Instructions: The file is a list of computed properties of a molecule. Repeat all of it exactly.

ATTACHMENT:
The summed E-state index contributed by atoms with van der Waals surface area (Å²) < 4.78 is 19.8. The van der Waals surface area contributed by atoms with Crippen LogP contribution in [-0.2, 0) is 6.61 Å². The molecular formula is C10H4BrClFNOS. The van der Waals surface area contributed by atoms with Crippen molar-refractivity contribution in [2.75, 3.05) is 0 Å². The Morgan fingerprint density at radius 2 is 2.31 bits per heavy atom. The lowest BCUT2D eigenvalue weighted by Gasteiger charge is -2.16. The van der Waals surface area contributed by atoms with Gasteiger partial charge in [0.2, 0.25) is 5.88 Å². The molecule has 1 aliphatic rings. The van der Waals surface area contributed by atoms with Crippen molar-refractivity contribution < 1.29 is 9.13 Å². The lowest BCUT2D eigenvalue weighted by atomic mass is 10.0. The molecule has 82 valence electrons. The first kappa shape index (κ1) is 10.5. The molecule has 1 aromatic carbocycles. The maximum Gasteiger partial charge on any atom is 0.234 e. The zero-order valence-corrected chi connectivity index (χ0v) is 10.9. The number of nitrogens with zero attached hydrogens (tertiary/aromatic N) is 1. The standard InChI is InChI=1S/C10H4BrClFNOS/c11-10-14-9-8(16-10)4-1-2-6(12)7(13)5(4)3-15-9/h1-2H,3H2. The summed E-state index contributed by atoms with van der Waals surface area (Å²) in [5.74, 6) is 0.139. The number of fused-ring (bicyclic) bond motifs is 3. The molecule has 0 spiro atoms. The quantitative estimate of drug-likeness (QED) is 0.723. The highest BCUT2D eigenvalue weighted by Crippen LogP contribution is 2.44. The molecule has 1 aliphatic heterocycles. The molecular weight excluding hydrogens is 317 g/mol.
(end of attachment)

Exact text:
The summed E-state index contributed by atoms with van der Waals surface area (Å²) < 4.78 is 19.8. The van der Waals surface area contributed by atoms with Crippen LogP contribution in [-0.2, 0) is 6.61 Å². The molecular formula is C10H4BrClFNOS. The van der Waals surface area contributed by atoms with Crippen molar-refractivity contribution in [2.75, 3.05) is 0 Å². The Morgan fingerprint density at radius 2 is 2.31 bits per heavy atom. The lowest BCUT2D eigenvalue weighted by Gasteiger charge is -2.16. The van der Waals surface area contributed by atoms with Gasteiger partial charge in [0.2, 0.25) is 5.88 Å². The molecule has 1 aliphatic rings. The van der Waals surface area contributed by atoms with Crippen molar-refractivity contribution < 1.29 is 9.13 Å². The lowest BCUT2D eigenvalue weighted by atomic mass is 10.0. The molecule has 82 valence electrons. The first kappa shape index (κ1) is 10.5. The molecule has 1 aromatic carbocycles. The maximum Gasteiger partial charge on any atom is 0.234 e. The zero-order valence-corrected chi connectivity index (χ0v) is 10.9. The number of nitrogens with zero attached hydrogens (tertiary/aromatic N) is 1. The standard InChI is InChI=1S/C10H4BrClFNOS/c11-10-14-9-8(16-10)4-1-2-6(12)7(13)5(4)3-15-9/h1-2H,3H2. The summed E-state index contributed by atoms with van der Waals surface area (Å²) in [5.74, 6) is 0.139. The number of fused-ring (bicyclic) bond motifs is 3. The molecule has 0 spiro atoms. The quantitative estimate of drug-likeness (QED) is 0.723. The highest BCUT2D eigenvalue weighted by Crippen LogP contribution is 2.44. The molecule has 1 aliphatic heterocycles. The molecular weight excluding hydrogens is 317 g/mol.